This year’s 66th session of the Commission on the Status of Women (CSW) is dedicated to “Achieving gender equality and the empowerment of all women and girls in the context of climate change, environmental and disaster risk reduction policies and programs.”

The theme also reflects the latest report from the Intergovernmental Panel on Climate Change (IPCC) which calls out the inequities inherent in the climate crisis and highlights the important role of social justice in addressing climate risk. Authored by 270 scientists from 67 countries, the IPCC report more strongly integrates the natural, social, and economic sciences than ever before. It recognizes the critical importance of multidisciplinary research to understand the factors between climate, health, and inequality.

The Population Council’s initiative on Population, Environmental Risks, and the Climate Crisis (PERCC) investigates the complex interactions and dynamics between people and their environment. PERCC aims to ensure that climate programs and policies are progressive, inclusive, and rooted in the principles of equity.

For CSW66, we spotlight PERCC research that merges environment, socioeconomic, and demographic data and methods to generate new insights at the intersection of gender and climate.

Child marriage, climate change, and local-level variability

Analysis of the environmental history of 240 communities where child marriage programs take place in rural Bangladesh. 

The evaluation reveals that specific coastal communities have significantly higher child marriage rates while there is no evidence of higher risks in inland flood-affected areas. The results indicate critical differences in climate vulnerability that enable the global community to invest in and develop strategies for individuals and communities most in need.

Rainfall shocks, cognitive development, and educational attainment among adolescents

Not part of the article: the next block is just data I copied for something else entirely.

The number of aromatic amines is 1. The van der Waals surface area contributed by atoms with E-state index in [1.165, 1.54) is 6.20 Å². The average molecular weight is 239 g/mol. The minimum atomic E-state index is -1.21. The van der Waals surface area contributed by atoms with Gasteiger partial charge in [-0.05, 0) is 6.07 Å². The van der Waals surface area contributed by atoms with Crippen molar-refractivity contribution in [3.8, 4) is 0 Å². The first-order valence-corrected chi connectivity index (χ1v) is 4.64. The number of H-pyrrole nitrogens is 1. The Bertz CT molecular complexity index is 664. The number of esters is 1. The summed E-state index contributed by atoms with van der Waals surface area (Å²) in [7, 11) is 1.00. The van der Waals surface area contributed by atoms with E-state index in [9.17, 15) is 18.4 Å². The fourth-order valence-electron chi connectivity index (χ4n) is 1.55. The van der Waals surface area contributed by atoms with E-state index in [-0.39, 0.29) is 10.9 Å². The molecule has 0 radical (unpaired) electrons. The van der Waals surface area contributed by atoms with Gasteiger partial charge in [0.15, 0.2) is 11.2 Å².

Study on the mechanisms underlying rainfall shocks and cognitive and educational outcomes for young adolescent girls living in a low-income drought-prone pastoral setting in Kenya. 

The researchers use historical rainfall patterns captured by remote sensing combined with detailed survey data on young adolescents. Results show that rainfall shocks during early childhood and near the ages when children typically start school substantially lowered the probability that they had ever enrolled in school, and reduced school completion by nearly a full grade. However, only shocks that occurred in early life significantly reduced cognitive skills.

The impact of drought on livelihoods, reproductive health, and fertility

Qualitative research on the impact of severe and prolonged droughts on gendered livelihood transitions, women’s social and financial well-being, and sexual and reproductive health in Choma, Mazabuka, Mongu, Kalomo, and Senanga districts in Zambia’s Southern and Western provinces.

Drought-affected communities in Zambia are susceptible to overlapping economic instability and food insecurity that intensify underlying social and structural vulnerabilities for women and girls to sexual health risks—from early marriage to transactional sex. Households headed by females are particularly vulnerable as women’s responsibilities as breadwinners and caregivers increase. This was especially true in households where partners out-migrated. With less income, young children are forced to work; young girls are married; and access to health commodities, including family planning, is limited.

Urbanization and the risk of chronic disease

First study on urbanicity and chronic disease health indicators within sub-Saharan Africa using satellite imagery overlaid on data from the Tanzania Demographic and Health Survey to understand the effect of the built environment on health outcomes.

Analysis finds prevalence of elevated C-reactive protein, a measure of chronic inflammation and a predictor of cardiovascular disease, and overweight/obesity among women in Tanzania. Urbanicity is positively associated with BMI, and this association is partly but not fully accounted for by wealth. The findings highlight the potential negative effects of urbanicity on chronic disease markers, with potentially more change detected for those transitioning from rural to urban lifestyles. Satellite-derived urbanicity measures are reproducible and provide a nuanced understanding of the effects of the built environment on health.